Monday, 24 February 2020
Black: Reprimand - thematic tournament, ChessWorld.net, 2020
I recently set up a Two Knights Defence thematic at ChessWorld.net, in order to refine my theory even further. As Black I faced 4 d4 and 4 d3 (twice) and my theory was duly refined. As White I opted for 4 Ng5, with the currently fashionable variation 4...d5 5 exd5 Na5 6 Bb5+ c6 7 dxc5 bxc6 8 Bd3!?.
A database search (criterion: 2015-2020) for this position brings up an array of strong grandmasters on the White side, such as Aronian, Kovalev, Mamedov, Melkumyan, Nisipeanu, Piorun, Popov, Sethuraman, Shankland, Shirov, Vallejo Pons, Van Foreest, Vitiugov, Wang Hao, and Zhigalko. And Black has been defended by the likes of Carlsen, Caruana, Ding Liren, Grischuk, Matlakov, Vidit and so.
It certainly seems like 8 Bd3 can lead to very interesting play and mutual chances over the board, as is the case with the Two Knights in general. However, in a theoretical sense at least, 8 Bd3 seems to have been played out.
One crucial line was in fact played out three years ago: in the game P.Bobel-F.Vaillant, correspondence 2017, which ended up with rook + four connected passed pawns vs. rook + knight in the ending. Now, if the white general was in close attendance, the pawns would probably win. But he wasn't. Instead, the pawns were peasants with pitchforks helpless against the black cannon and cavalry. Hence a draw.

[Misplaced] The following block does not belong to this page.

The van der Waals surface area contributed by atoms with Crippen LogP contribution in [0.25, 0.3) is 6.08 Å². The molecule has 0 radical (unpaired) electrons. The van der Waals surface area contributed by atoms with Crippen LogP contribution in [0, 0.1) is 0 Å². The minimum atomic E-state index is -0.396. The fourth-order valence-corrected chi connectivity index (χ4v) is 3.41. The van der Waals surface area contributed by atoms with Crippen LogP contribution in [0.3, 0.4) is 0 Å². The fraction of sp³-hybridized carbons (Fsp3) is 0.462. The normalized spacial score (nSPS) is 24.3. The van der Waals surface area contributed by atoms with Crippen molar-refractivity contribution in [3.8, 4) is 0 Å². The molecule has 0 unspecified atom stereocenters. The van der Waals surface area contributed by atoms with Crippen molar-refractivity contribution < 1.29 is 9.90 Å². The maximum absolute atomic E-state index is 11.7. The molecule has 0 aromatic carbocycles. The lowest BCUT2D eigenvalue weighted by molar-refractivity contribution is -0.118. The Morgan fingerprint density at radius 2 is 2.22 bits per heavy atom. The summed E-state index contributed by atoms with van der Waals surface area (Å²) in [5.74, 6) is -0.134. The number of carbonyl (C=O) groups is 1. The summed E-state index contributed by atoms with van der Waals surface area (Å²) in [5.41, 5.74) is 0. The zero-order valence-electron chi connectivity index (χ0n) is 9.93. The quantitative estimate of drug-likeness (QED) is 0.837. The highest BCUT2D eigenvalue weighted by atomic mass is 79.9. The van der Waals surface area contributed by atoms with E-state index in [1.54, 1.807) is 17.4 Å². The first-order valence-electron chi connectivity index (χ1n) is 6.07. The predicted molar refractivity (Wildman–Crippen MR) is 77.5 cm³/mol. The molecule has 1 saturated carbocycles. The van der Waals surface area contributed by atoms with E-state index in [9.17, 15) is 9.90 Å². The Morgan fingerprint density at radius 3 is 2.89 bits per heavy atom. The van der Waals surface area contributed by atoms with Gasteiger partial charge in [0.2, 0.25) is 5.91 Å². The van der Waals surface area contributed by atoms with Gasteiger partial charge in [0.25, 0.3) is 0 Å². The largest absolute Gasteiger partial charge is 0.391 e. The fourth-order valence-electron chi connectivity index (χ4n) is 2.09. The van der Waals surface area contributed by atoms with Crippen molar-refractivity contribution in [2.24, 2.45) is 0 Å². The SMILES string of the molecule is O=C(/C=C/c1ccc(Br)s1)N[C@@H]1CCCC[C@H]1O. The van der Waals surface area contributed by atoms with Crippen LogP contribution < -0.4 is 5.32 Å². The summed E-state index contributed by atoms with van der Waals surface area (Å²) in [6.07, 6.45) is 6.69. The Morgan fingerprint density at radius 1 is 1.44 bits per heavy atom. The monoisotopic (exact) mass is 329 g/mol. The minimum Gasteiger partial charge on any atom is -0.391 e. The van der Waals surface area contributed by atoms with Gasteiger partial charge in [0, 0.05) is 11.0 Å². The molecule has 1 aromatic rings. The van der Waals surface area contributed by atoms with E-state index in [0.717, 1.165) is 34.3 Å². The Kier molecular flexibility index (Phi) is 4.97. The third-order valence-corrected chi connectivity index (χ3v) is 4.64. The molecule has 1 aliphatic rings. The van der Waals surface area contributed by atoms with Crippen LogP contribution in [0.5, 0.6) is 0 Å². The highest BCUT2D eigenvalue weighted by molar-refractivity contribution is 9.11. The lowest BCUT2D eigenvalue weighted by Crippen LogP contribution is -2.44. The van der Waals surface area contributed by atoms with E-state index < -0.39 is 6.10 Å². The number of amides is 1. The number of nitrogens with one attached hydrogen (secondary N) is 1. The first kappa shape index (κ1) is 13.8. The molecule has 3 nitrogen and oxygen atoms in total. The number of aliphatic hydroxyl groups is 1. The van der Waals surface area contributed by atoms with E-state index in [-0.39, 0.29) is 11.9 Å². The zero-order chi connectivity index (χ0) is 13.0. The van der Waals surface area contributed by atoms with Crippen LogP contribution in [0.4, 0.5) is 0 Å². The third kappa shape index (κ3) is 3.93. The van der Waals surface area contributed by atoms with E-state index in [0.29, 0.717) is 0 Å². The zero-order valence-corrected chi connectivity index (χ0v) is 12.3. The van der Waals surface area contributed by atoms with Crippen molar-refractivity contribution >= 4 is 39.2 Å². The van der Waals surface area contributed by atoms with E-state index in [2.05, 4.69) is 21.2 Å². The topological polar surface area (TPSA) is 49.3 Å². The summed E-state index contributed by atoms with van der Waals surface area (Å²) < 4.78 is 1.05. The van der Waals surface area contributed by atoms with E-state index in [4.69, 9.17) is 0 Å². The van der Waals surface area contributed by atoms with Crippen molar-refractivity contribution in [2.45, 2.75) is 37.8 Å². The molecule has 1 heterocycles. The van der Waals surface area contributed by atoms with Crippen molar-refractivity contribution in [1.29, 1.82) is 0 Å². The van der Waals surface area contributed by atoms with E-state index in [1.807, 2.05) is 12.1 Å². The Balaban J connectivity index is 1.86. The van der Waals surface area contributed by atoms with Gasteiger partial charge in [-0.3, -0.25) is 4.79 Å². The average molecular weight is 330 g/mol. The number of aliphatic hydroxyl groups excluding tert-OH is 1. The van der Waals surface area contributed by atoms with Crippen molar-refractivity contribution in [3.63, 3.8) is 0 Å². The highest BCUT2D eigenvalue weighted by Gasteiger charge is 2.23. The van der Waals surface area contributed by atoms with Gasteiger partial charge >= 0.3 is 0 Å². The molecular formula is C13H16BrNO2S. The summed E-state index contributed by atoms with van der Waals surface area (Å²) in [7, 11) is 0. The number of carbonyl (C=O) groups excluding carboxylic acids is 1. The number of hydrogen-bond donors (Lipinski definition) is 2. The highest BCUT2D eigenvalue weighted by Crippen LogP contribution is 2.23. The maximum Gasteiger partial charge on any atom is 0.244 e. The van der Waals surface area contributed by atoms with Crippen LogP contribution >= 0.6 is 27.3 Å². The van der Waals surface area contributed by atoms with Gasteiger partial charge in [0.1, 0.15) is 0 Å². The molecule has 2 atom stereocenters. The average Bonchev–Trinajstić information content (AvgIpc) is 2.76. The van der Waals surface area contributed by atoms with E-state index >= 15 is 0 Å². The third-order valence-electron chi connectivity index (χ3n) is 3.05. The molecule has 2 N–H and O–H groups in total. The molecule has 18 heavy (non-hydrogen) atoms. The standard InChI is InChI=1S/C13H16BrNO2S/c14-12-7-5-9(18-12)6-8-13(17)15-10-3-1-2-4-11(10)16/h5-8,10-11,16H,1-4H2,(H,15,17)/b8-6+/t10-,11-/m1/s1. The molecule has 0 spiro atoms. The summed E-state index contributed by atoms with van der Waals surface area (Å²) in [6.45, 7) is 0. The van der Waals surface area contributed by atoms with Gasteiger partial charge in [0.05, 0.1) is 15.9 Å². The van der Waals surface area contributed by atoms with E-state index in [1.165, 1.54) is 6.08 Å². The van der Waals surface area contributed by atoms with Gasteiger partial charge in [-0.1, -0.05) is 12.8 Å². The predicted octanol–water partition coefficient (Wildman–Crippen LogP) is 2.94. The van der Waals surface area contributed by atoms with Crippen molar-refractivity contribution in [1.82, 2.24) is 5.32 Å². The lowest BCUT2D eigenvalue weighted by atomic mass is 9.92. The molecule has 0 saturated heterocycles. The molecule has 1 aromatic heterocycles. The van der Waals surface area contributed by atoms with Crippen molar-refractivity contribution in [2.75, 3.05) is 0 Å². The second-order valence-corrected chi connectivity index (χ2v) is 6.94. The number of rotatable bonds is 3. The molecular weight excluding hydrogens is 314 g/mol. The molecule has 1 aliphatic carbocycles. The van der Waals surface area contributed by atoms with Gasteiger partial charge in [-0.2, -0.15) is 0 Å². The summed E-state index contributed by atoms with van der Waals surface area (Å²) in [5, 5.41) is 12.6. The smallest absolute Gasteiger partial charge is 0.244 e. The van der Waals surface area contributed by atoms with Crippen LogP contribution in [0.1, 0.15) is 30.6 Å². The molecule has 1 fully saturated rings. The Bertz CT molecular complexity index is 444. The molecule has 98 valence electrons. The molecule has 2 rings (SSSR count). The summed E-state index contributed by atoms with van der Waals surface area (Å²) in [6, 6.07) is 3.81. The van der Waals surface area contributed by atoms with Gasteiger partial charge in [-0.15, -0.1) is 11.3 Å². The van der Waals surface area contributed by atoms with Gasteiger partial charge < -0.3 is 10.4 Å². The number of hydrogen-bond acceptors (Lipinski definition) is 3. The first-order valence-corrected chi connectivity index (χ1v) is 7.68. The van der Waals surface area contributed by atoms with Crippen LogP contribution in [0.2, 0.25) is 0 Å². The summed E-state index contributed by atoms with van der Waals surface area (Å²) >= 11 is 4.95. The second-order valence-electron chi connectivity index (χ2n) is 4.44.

The game below followed Bobel-Vaillant as far as move 28, whereupon my opponent proposed peace. I could see no reason to play on. Hence a draw.
And all with someone else's moves.
I don't think I'll try 8 Bd3 again.
Sunday, 9 February 2020
White: Honeybunch - all-play-all tournament, ChessWorld.net, 2019
I used to try and defend the main lines of the Max Lange: 8 Re1+ Be6 9 Ng5 Qd5 10 Nc3 Qf5 11 Nce4 0-0-0 12 g4 Qe5 and so on. But that was a long time ago. Because...
Well, the positions are extremely complicated and – worse – it means playing on White's turf. I never like doing that. So I switched to the sideline 8...Kf8!?, as in ‘The King Steps Sideways’.
One slight annoyance is that White can pre-empt the king move by taking on g7 at once. Then theory runs 8 fxg7 Rg8 9 Bg5 Be7 10 Bxe7 Kxe7 (best) 11 Re1+ Be6 12 Re4 with more complications, again on White's turf. I don't much like that either.
I'm sure you'll have noticed the common factor in those two lines. Black blocks a rook check on e1 by sensibly developing the light-squared bishop to e6.
Right, so we won't do that after 8 fxg7 either. Instead, we'll send the king on a little walk: out to f6, capture the pawn on g7, and then drop back into the corner.
And it turns out that the king can stroll this path in blithe serenity — as long as the queen is ready to rush back and forth ensuring his safety: 15...Qg5, 17...Qd8! (a key novelty), 19...Qf6 (19...Nxf4? is far too greedy), 20...Qxb2, 21...Qg7, 23...Qxc3 and the various traps and tribulations – which concerned the king not at all – are finally past.
Caution: Special Agent Queen needs to be thoroughly prepared for her protection duties before being deployed in the field.